The behavioral manifestations of ADHD are believed to involve an interactive imbalance between dopaminergic and other neurotransmitter systems. However, a fundamental dopaminergic dysfunction appears to have special significance. Amphetamine increases the availability of synaptic dopamine at key sites in the brain by stimulating its release from newly synthesized (cytoplasmic) dopamine pools. Thus, unlike methylphenidate, which increases dopamine availability primarily by blocking reuptake, amphetamine’s effect does not appear to be highly dependent on impulse-released dopamine.

This primary mechanism of action of amphetamine is supported by experiments with reserpine and α-methyltyrosine. Pretreatment with reserpine, which is believed to reduce stored vesicular (but not cytoplasmic) dopamine, was ineffective in attenuating responses to amphetamine challenge. In contrast, the depletion of newly synthesized cytoplasmic dopamine through the inhibition of tyrosine hydroxylase (the rate limiting anabolic enzyme) using α-methyltyrosine, did reduce responses following amphetamine challenge.

Systemically administered amphetamine produced stimulation of dopamine release from the nucleus accumbens and dorsal caudate. Administration of a low acute dose of amphetamine produced a region specific decrease in dopamine from the “shell” in comparison to the “core” regions of the nucleus accumbens. Higher acute doses increased extracellular dopamine to the same extent in both regions.

In addition to a dopaminergic mechanism of action, there is experimental evidence to suggest involvement of other neurotransmitter systems in the regulation of behavioral effects (e.g., motor activity). These include interactions between dopaminergic, GABAergic and glutamatergic pathways and possible involvement of cholinergic pathways.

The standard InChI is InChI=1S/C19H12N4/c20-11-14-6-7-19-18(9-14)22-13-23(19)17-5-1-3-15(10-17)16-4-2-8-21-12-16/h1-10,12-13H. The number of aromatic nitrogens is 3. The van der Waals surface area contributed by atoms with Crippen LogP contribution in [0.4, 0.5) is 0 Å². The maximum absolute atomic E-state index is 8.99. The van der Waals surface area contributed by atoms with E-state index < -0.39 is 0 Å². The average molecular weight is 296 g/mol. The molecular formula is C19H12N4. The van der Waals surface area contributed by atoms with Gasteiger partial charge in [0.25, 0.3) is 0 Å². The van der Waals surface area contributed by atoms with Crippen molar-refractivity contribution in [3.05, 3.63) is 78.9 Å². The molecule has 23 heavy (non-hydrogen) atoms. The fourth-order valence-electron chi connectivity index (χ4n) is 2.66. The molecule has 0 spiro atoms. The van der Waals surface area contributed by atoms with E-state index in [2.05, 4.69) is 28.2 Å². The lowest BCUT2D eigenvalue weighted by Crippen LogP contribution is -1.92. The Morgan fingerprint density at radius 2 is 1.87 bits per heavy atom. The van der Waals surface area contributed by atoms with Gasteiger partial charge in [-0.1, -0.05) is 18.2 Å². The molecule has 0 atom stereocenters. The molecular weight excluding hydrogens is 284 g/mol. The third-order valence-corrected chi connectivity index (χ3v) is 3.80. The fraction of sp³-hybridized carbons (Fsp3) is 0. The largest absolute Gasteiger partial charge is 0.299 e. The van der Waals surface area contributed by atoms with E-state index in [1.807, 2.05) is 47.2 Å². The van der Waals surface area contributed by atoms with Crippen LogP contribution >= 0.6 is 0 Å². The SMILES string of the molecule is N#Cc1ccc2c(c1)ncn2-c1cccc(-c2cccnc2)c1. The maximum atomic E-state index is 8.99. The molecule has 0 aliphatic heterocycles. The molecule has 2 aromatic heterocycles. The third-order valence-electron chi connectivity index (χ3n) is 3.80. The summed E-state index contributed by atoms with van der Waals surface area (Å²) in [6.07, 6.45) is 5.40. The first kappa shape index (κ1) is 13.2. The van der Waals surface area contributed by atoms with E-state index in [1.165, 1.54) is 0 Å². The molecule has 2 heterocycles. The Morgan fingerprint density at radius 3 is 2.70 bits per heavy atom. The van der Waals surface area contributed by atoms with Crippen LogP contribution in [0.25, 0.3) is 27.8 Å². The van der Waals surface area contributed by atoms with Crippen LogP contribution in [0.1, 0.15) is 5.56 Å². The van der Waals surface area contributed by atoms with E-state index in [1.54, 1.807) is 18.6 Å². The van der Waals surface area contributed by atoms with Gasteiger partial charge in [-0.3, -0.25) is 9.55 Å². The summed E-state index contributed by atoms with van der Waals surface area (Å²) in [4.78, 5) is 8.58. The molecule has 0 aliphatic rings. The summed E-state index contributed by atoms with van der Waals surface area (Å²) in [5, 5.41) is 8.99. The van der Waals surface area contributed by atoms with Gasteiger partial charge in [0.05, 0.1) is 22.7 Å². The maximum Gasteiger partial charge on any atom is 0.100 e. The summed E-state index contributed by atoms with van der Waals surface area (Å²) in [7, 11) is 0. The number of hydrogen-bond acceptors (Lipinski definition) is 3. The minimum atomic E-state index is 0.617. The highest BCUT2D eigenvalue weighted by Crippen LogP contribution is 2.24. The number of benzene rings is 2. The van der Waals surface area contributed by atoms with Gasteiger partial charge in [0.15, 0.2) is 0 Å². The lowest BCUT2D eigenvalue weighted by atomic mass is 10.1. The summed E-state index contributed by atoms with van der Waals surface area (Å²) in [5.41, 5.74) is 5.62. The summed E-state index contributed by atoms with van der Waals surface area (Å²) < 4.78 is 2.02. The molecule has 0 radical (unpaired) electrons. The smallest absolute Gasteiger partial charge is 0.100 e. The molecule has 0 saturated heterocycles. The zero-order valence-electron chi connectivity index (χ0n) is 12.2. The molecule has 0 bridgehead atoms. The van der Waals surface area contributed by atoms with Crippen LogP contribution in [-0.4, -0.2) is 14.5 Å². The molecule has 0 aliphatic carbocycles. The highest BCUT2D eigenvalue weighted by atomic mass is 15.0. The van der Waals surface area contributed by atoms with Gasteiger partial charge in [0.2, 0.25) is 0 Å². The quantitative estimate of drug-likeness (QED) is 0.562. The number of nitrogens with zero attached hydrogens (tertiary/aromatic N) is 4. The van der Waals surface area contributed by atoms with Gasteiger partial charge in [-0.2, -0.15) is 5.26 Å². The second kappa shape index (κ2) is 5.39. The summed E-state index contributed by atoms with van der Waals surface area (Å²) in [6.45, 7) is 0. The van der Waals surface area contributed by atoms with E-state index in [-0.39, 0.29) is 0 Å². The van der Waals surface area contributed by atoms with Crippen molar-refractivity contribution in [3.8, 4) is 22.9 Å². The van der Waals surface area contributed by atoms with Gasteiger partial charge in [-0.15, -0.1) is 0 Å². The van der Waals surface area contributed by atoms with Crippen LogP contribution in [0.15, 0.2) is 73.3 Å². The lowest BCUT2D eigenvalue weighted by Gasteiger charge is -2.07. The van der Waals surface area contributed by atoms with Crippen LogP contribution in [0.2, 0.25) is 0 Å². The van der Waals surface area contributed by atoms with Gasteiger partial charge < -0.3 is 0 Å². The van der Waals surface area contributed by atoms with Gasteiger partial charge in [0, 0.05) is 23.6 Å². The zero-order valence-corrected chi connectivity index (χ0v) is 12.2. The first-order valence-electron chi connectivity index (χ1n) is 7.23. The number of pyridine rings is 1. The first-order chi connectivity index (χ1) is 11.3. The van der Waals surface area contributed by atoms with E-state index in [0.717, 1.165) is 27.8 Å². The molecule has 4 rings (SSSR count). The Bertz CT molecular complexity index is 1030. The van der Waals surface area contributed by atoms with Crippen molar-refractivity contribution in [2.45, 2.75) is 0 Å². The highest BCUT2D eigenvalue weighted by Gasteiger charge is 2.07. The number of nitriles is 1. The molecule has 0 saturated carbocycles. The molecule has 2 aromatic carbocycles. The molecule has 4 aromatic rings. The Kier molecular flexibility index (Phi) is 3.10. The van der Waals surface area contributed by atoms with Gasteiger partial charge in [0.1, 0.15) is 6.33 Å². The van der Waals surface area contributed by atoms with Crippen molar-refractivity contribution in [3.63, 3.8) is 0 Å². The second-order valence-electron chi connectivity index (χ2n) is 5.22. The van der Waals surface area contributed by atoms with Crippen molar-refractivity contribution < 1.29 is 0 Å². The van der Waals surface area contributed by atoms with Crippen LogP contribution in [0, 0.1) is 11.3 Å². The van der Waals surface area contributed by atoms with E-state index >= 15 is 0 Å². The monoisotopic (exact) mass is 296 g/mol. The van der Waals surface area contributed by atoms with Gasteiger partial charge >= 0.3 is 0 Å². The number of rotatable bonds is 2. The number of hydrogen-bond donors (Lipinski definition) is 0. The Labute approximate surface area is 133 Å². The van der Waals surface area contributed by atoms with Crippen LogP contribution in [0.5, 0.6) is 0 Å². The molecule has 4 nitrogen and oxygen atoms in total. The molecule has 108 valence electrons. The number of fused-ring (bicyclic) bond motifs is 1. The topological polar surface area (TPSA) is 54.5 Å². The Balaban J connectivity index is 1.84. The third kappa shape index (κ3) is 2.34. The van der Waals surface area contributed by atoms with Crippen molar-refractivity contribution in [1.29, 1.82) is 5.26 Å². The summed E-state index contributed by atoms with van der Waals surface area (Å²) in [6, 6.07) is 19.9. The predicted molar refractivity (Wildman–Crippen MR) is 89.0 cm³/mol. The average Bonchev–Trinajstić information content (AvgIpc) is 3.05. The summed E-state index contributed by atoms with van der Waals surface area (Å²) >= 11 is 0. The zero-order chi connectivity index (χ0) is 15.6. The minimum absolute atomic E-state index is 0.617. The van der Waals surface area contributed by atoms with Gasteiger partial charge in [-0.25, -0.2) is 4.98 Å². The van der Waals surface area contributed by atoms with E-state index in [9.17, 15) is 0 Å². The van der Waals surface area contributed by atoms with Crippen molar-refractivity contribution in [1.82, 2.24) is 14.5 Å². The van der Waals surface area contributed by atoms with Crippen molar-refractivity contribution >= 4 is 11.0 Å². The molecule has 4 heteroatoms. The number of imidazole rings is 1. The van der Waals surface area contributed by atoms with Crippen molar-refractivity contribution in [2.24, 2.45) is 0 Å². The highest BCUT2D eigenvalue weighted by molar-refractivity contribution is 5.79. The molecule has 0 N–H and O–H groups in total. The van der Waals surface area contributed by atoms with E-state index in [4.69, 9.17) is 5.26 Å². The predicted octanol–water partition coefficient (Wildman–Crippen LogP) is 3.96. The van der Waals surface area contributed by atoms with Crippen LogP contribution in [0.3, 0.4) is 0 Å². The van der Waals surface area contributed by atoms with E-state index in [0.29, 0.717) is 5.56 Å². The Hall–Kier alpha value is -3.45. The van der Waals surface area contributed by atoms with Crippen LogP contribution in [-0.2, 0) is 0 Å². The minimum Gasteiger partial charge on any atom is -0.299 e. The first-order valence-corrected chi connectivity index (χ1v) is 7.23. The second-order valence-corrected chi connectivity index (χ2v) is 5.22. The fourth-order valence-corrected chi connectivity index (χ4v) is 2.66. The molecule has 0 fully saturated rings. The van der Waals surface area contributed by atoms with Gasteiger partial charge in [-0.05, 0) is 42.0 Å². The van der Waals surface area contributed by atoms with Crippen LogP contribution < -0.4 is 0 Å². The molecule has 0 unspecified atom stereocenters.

Amphetamine-induced effects are primarily mediated by D1 and D2 receptors. In addition, 5-HT2A and 5-HT3 receptors, and NMDA receptors are suggested to play a role in amphetamine-induced release of dopamine, and in the regulation of the firing rate and pattern of midbrain dopamine neurons, respectively.

Prenatal exposure to amphetamine was associated with a variety of responses in offspring that included increases in conditioned avoidance, exploratory behavior, and sexual behavior, and decreases in 5-HT content in the medial hypothalamus.

Repeated administration of high concentrations of amphetamine produced striatal, neostriatum, and frontal cortex dopamine nerve fiber degeneration.

Amphetamine interacted with a variety of compounds that included caffeine, cocaine, morphine, diazepam, phencyclidine, clonidine, fluoxetine, lithium, pentobarbital, ethanol, and THC. The mechanism of many of these interactions is currently not known.

Animal Pharmacokinetics

ADDERALL XR (mixed salts amphetamine extended-release capsules) is a once a day product containing immediate-release and delayed-release pellets that has been shown to provide a double-pulsed delivery of amphetamine in patients with ADHD.

Literature studies indicated a stereospecific distribution of the individual dextro (d-) and levo (l-) Distribution kinetics in the rat indicated that urine as parent drug and as the hydroxy enantiomers of amphetamine in the brain and heart of mice. similar amounts of both enantiomers were excreted in the metabolite.

Radiolabelled 3H-d-amphetamine was distributed in many tissues of pregnant and non-pregnant females and male mice. Amphetamine crossed the placenta and was present in the placenta, whole fetus, and in fetal brain and liver. Fetal tissue concentrations were generally much lower than maternal tissue concentrations.